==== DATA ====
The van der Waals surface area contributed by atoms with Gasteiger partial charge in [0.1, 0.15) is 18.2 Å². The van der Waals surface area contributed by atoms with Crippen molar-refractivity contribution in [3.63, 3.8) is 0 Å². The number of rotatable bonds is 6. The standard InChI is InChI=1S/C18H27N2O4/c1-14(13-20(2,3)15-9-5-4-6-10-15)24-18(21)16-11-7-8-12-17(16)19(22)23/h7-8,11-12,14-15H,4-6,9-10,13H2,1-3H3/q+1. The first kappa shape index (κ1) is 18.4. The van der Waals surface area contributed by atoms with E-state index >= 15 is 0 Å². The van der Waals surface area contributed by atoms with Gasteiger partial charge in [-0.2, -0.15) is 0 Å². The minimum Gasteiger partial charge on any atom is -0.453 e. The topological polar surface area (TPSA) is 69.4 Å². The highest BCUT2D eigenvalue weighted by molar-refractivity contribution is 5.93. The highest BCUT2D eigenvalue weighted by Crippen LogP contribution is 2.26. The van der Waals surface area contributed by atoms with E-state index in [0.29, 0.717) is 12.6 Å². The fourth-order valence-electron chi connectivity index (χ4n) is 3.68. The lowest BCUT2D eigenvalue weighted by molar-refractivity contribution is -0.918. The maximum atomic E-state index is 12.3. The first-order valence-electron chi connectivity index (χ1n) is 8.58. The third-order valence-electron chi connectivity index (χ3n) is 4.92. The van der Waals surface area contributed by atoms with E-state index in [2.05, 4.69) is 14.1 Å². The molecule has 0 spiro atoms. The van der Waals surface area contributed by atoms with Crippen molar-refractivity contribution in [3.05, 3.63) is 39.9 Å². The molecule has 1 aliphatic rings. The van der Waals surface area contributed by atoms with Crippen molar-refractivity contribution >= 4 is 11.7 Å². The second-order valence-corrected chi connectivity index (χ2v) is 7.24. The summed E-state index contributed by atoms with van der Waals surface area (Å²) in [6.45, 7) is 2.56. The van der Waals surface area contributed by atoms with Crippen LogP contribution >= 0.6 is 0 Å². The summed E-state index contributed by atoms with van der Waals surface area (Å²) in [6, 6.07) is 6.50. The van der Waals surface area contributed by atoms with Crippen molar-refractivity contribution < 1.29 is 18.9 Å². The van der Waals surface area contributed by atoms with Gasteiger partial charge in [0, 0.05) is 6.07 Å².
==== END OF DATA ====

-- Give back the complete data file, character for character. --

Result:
The van der Waals surface area contributed by atoms with Gasteiger partial charge in [0.1, 0.15) is 18.2 Å². The van der Waals surface area contributed by atoms with Crippen molar-refractivity contribution in [3.63, 3.8) is 0 Å². The number of rotatable bonds is 6. The standard InChI is InChI=1S/C18H27N2O4/c1-14(13-20(2,3)15-9-5-4-6-10-15)24-18(21)16-11-7-8-12-17(16)19(22)23/h7-8,11-12,14-15H,4-6,9-10,13H2,1-3H3/q+1. The first kappa shape index (κ1) is 18.4. The van der Waals surface area contributed by atoms with E-state index >= 15 is 0 Å². The van der Waals surface area contributed by atoms with Gasteiger partial charge in [-0.2, -0.15) is 0 Å². The minimum Gasteiger partial charge on any atom is -0.453 e. The topological polar surface area (TPSA) is 69.4 Å². The highest BCUT2D eigenvalue weighted by molar-refractivity contribution is 5.93. The highest BCUT2D eigenvalue weighted by Crippen LogP contribution is 2.26. The van der Waals surface area contributed by atoms with E-state index in [0.29, 0.717) is 12.6 Å². The fourth-order valence-electron chi connectivity index (χ4n) is 3.68. The lowest BCUT2D eigenvalue weighted by molar-refractivity contribution is -0.918. The maximum atomic E-state index is 12.3. The first-order valence-electron chi connectivity index (χ1n) is 8.58. The third-order valence-electron chi connectivity index (χ3n) is 4.92. The van der Waals surface area contributed by atoms with E-state index in [2.05, 4.69) is 14.1 Å². The molecule has 0 spiro atoms. The van der Waals surface area contributed by atoms with Crippen molar-refractivity contribution in [3.05, 3.63) is 39.9 Å². The molecule has 1 aliphatic rings. The van der Waals surface area contributed by atoms with Crippen molar-refractivity contribution >= 4 is 11.7 Å². The second-order valence-corrected chi connectivity index (χ2v) is 7.24. The summed E-state index contributed by atoms with van der Waals surface area (Å²) in [6.45, 7) is 2.56. The van der Waals surface area contributed by atoms with Crippen LogP contribution >= 0.6 is 0 Å². The summed E-state index contributed by atoms with van der Waals surface area (Å²) in [6, 6.07) is 6.50. The van der Waals surface area contributed by atoms with Crippen molar-refractivity contribution < 1.29 is 18.9 Å². The van der Waals surface area contributed by atoms with Gasteiger partial charge in [0, 0.05) is 6.07 Å².